The second step is having a business continuity and recovery strategy. This means actually making a plan for when things go bad instead of just hoping they won’t. Barak said this includes having backups in place and tested, knowing how you’ll recover impacted services, knowing where you’ll get computing resources for recovery, and knowing that your full recovery plan will work because you’ve actually tested it.
The third step is to have anti-malware protection in place. Barak said this includes having protections against malware entering your network and protections against malware executing while on your systems. Fortunately, most malware is fairly easy to spot because malware authors frequently share successful routines.
Why Ransomware Is Different
Unfortunately, ransomware isn’t like other malware. Barak said that, because ransomware is only resident on a computer briefly, it’s not hard to avoid detection before it’s completed its encryption and sent the ransomware message. In addition, unlike other types of malware, the malware that actually performs the file encryption may arrive on the victim’s computers only moments before the encryption begins.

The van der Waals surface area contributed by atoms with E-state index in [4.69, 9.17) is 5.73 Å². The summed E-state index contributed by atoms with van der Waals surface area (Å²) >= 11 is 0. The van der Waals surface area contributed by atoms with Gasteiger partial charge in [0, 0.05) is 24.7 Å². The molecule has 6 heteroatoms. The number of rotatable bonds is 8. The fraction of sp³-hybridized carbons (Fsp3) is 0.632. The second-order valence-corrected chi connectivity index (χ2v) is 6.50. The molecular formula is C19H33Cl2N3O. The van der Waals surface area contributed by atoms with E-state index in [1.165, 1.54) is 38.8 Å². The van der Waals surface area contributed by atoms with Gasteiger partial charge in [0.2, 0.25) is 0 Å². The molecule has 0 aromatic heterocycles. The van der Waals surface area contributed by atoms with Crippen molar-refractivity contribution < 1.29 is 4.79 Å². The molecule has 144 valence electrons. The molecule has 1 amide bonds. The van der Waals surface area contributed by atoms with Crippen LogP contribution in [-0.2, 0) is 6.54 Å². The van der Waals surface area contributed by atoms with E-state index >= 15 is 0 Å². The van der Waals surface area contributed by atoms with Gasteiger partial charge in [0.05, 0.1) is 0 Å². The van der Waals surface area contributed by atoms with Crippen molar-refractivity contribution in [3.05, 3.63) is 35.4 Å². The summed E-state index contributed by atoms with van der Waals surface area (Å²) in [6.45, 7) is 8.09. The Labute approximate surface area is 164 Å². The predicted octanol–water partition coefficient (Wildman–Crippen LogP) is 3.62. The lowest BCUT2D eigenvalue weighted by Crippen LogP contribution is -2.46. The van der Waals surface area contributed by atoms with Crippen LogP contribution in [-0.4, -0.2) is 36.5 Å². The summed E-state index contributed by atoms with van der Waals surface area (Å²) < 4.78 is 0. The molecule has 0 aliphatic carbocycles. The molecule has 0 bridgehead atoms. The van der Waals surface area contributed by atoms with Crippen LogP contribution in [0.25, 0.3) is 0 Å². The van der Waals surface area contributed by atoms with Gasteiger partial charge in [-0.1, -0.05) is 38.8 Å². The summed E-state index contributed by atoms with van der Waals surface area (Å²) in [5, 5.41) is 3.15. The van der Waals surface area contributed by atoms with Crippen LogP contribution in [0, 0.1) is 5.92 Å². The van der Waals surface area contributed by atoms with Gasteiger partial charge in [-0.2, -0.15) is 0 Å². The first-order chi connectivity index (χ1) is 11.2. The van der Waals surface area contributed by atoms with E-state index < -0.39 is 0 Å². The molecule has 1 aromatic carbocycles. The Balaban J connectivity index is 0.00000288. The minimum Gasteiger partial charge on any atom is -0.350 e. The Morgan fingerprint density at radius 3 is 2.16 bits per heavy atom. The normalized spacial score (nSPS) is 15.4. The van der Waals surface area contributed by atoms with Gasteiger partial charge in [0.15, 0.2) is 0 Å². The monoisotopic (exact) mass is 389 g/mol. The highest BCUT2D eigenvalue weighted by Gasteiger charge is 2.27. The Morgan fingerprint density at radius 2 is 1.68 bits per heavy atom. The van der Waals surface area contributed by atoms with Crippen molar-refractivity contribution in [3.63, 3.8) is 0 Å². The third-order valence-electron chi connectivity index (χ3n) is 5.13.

Two relatively recent types of malware—Ryuk and SamSam—enter your systems under the guidance of a human operator. In the case of Ryuk, that operator is probably located in North Korea, and with SamSam, in Iran. In each case, the attack starts with finding credentials that allow entry into the system. Once there, the operator examines the content of the system, decides what files to encrypt, elevates privileges, looks for and deactivates anti-malware software and links to backups to also be encrypted, or in some cases, deactivates backups. Then, after perhaps months of preparation, the encryption malware is loaded and launched; it may finish its job in minutes—far too quickly for a human operator to intervene.